No. 1: Prime Minister Benjamin Netanyahu
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At the start of his third term as prime minister, Benjamin Netanyahu is at the peak of his political power. There are no competitors in sight – no one in the coalition, the opposition or outside politics is regarded by the public as being suited to be prime minister. No prime minister since David Ben-Gurion in the 1950s has had such a standing. He also isn't dependent on his coalition partners in order to stay in power, since plenty of opposition parties are itching to take their place.
But this supremacy comes at a price: The responsibility of determining Israel's defense and diplomatic policy falls only on Netanyahu’s shoulders. During the last term, he had his former Sayeret Matkal commanding officer Ehud Barak, whose strategic insight Netanyahu valued, sitting beside him as defense minister. They also had former ministers Dan Meridor and Benny Begin at their side. Now, Netanyahu is surrounded by ministers whose advice he does not value, and he's unlikely to be willing to rely on them during a crisis. Similarly, his office has no notably influential advisers. Should something go wrong in diplomacy or security, Netanyahu will bare the blame alone.
Netanyahu's main problem is in his relationship with the public. While he is presenting the Iranian bomb as the country's primary national problem, most of the public is worried about the economy, the growing strength of the Arabs and ultra-Orthodox and maintaining good diplomatic relations with the West. This dissonance played out in the massive protests of 2011, when the protesters demanded to revive the welfare state and Netanyahu, a hard-line capitalist, refused to give in. As a result, his party lost ground to Yair Lapid's Yesh Atid and Naftali Bennett's Habayit Hayehudi, but Netanyahu managed to outflank Lapid and Bennett by pushing them into economic ministries, run by powerful bureaucrats, while keeping control over diplomacy and security.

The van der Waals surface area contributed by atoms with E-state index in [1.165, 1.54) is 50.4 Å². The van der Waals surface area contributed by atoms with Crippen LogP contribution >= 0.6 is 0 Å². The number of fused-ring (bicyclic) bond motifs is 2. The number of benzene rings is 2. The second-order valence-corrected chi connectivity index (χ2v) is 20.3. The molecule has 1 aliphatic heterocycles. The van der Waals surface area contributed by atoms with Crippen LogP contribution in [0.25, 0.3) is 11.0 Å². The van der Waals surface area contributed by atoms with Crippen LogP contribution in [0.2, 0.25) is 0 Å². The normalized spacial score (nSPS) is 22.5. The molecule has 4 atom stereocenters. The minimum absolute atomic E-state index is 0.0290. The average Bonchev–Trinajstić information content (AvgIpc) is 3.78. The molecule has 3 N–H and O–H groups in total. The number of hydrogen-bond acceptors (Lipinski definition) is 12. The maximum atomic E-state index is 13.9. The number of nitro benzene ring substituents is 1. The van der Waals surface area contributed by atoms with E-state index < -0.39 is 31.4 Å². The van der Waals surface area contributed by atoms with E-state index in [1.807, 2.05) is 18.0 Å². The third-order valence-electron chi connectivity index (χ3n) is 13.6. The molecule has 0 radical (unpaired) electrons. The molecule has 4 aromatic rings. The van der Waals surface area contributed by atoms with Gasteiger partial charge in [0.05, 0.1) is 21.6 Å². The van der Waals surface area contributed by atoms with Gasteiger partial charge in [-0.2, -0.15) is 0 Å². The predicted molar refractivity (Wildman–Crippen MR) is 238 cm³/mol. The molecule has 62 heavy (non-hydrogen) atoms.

Netanyahu continually portrayed the few policies he has initiated as decisions he was forced to make for the good of the nation. This included diplomatic moves that came only in the wake of American pressure, the Trajtenberg committee appointed in response to the social protests, the removal of the Haredim from his new coalition following pressure from Lapid and Bennett, and a return to peace talks following boycott threats by the European Union. Whether this is a calculated move or merely a matter of his personality, Netanyahu benefits from his prolonged stay on the fence. So long as there are no catastrophes, this demeanor enables Netanyahu to bulk up his political strength and prevents his opponents from presenting an alternative political strategy in the face of his lack of action. (Aluf Benn)
No. 2: Facebook
In light of the Facebook-powered election success of Finance Minister Yair Lapid, many MKs and ministers have substituted their Facebook pages for press conferences and other ways of staying in touch with their constituents. Lapid, who won 19 seats in the last election, has 219,000 followers and posts nearly every day. Now Economy Minister Naftali Bennett shares policy decisions and proposals on Facebook; Transportation Minister Israel Katz presents government reports that way; opposition leader Shelly Yacimovich mocks statuses Lapid posted only minutes earlier. With a little imagination, it's not hard to imagine a world where the Knesset building is no longer needed and parliament would operate entirely on MKs’ Facebook walls.
But more than anything, the biggest change in Israeli politics over the past decade has been the social protests and the awakening of the public. People are no longer willing to let politicians, businessmen and the Histadrut labor federation make fateful decisions behind closed doors. Now, the public wants to hear the arguments and express an opinion. They demand transparency and participation.
Technology, including smartphones, has increased and accelerated social involvement, but what's ultimately made this change possible is knowledge. Until recently, most people knew nothing about political or economic processes. Five years ago, most Israelis didn't know that the local cellular market was a price-gouging cartel, or that big businesses were taking advantage of the public's pension savings, or that big corporations pay nearly no taxes here. Facebook and smartphones are only the means by which this new social awakening is taking place. Armed with knowledge, the public will never let things go back to what they were. The only question that remains is whether the trend of politicians on Facebook is a passing one – whether elected officials realize that those who speak less might be the ones preserving their good reputations. (Eytan Avriel)